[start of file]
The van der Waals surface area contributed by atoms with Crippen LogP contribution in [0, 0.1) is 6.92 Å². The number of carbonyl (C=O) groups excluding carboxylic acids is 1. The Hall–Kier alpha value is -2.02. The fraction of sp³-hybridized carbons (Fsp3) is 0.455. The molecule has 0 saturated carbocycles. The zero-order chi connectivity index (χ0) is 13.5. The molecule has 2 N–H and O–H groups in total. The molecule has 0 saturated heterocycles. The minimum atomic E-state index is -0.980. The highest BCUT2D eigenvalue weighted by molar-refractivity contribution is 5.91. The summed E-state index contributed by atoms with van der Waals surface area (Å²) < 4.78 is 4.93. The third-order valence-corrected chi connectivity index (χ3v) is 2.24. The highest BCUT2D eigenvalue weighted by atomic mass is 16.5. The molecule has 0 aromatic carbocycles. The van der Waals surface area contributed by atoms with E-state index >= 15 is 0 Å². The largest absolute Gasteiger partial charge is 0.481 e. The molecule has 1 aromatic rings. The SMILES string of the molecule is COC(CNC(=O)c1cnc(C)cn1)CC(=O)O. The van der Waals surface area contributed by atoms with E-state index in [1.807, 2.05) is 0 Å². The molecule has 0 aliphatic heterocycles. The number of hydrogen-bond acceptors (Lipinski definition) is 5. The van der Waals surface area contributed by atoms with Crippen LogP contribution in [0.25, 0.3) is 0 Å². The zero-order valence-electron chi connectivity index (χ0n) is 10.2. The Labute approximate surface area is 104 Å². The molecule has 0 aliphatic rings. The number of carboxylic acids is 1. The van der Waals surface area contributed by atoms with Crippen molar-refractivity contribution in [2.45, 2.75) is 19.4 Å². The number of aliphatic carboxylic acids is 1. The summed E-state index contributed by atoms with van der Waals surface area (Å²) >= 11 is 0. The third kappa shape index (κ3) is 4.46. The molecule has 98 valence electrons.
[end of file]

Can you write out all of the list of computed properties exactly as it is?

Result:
The van der Waals surface area contributed by atoms with Crippen LogP contribution in [0, 0.1) is 6.92 Å². The number of carbonyl (C=O) groups excluding carboxylic acids is 1. The Hall–Kier alpha value is -2.02. The fraction of sp³-hybridized carbons (Fsp3) is 0.455. The molecule has 0 saturated carbocycles. The zero-order chi connectivity index (χ0) is 13.5. The molecule has 2 N–H and O–H groups in total. The molecule has 0 saturated heterocycles. The minimum atomic E-state index is -0.980. The highest BCUT2D eigenvalue weighted by molar-refractivity contribution is 5.91. The summed E-state index contributed by atoms with van der Waals surface area (Å²) < 4.78 is 4.93. The third-order valence-corrected chi connectivity index (χ3v) is 2.24. The highest BCUT2D eigenvalue weighted by atomic mass is 16.5. The molecule has 0 aromatic carbocycles. The van der Waals surface area contributed by atoms with E-state index >= 15 is 0 Å². The largest absolute Gasteiger partial charge is 0.481 e. The molecule has 1 aromatic rings. The SMILES string of the molecule is COC(CNC(=O)c1cnc(C)cn1)CC(=O)O. The van der Waals surface area contributed by atoms with E-state index in [1.807, 2.05) is 0 Å². The molecule has 0 aliphatic heterocycles. The number of hydrogen-bond acceptors (Lipinski definition) is 5. The van der Waals surface area contributed by atoms with Crippen LogP contribution in [0.25, 0.3) is 0 Å². The zero-order valence-electron chi connectivity index (χ0n) is 10.2. The Labute approximate surface area is 104 Å². The molecule has 0 aliphatic rings. The number of carboxylic acids is 1. The van der Waals surface area contributed by atoms with Crippen molar-refractivity contribution in [2.45, 2.75) is 19.4 Å². The number of aliphatic carboxylic acids is 1. The summed E-state index contributed by atoms with van der Waals surface area (Å²) >= 11 is 0. The third kappa shape index (κ3) is 4.46. The molecule has 98 valence electrons.